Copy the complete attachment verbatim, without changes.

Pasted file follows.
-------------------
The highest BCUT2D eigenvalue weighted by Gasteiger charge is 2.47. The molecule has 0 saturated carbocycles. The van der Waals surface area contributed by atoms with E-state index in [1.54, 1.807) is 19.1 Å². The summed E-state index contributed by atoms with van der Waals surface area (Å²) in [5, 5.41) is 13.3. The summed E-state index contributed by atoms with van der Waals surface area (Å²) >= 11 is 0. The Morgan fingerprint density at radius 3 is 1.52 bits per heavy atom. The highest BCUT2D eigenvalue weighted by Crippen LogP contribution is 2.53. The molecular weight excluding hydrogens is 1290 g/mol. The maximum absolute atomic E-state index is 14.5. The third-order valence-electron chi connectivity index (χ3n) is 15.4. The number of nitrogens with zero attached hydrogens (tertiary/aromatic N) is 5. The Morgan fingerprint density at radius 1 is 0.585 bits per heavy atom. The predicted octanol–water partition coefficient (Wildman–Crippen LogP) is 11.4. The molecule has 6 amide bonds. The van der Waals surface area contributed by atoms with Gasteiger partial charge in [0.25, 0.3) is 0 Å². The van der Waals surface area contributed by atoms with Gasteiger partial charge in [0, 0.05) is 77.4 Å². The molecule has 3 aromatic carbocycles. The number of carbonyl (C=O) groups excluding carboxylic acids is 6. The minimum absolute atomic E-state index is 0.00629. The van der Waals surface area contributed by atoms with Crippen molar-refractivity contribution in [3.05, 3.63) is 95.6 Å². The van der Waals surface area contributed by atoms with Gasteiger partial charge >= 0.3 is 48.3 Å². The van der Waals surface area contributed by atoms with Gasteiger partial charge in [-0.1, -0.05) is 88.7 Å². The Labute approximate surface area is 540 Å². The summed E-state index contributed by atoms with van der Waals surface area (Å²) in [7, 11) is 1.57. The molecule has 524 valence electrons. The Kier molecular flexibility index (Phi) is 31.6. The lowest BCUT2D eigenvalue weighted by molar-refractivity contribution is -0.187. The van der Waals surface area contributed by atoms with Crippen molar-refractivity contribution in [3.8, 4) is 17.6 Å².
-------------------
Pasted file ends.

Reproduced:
The highest BCUT2D eigenvalue weighted by Gasteiger charge is 2.47. The molecule has 0 saturated carbocycles. The van der Waals surface area contributed by atoms with E-state index in [1.54, 1.807) is 19.1 Å². The summed E-state index contributed by atoms with van der Waals surface area (Å²) in [5, 5.41) is 13.3. The summed E-state index contributed by atoms with van der Waals surface area (Å²) >= 11 is 0. The Morgan fingerprint density at radius 3 is 1.52 bits per heavy atom. The highest BCUT2D eigenvalue weighted by Crippen LogP contribution is 2.53. The molecular weight excluding hydrogens is 1290 g/mol. The maximum absolute atomic E-state index is 14.5. The third-order valence-electron chi connectivity index (χ3n) is 15.4. The number of nitrogens with zero attached hydrogens (tertiary/aromatic N) is 5. The Morgan fingerprint density at radius 1 is 0.585 bits per heavy atom. The predicted octanol–water partition coefficient (Wildman–Crippen LogP) is 11.4. The molecule has 6 amide bonds. The van der Waals surface area contributed by atoms with Gasteiger partial charge in [0.25, 0.3) is 0 Å². The van der Waals surface area contributed by atoms with Gasteiger partial charge in [0, 0.05) is 77.4 Å². The molecule has 3 aromatic carbocycles. The number of carbonyl (C=O) groups excluding carboxylic acids is 6. The minimum absolute atomic E-state index is 0.00629. The van der Waals surface area contributed by atoms with Crippen molar-refractivity contribution in [3.05, 3.63) is 95.6 Å². The van der Waals surface area contributed by atoms with Gasteiger partial charge >= 0.3 is 48.3 Å². The van der Waals surface area contributed by atoms with Gasteiger partial charge in [-0.1, -0.05) is 88.7 Å². The Labute approximate surface area is 540 Å². The summed E-state index contributed by atoms with van der Waals surface area (Å²) in [7, 11) is 1.57. The molecule has 524 valence electrons. The Kier molecular flexibility index (Phi) is 31.6. The lowest BCUT2D eigenvalue weighted by molar-refractivity contribution is -0.187. The van der Waals surface area contributed by atoms with Crippen molar-refractivity contribution in [3.8, 4) is 17.6 Å².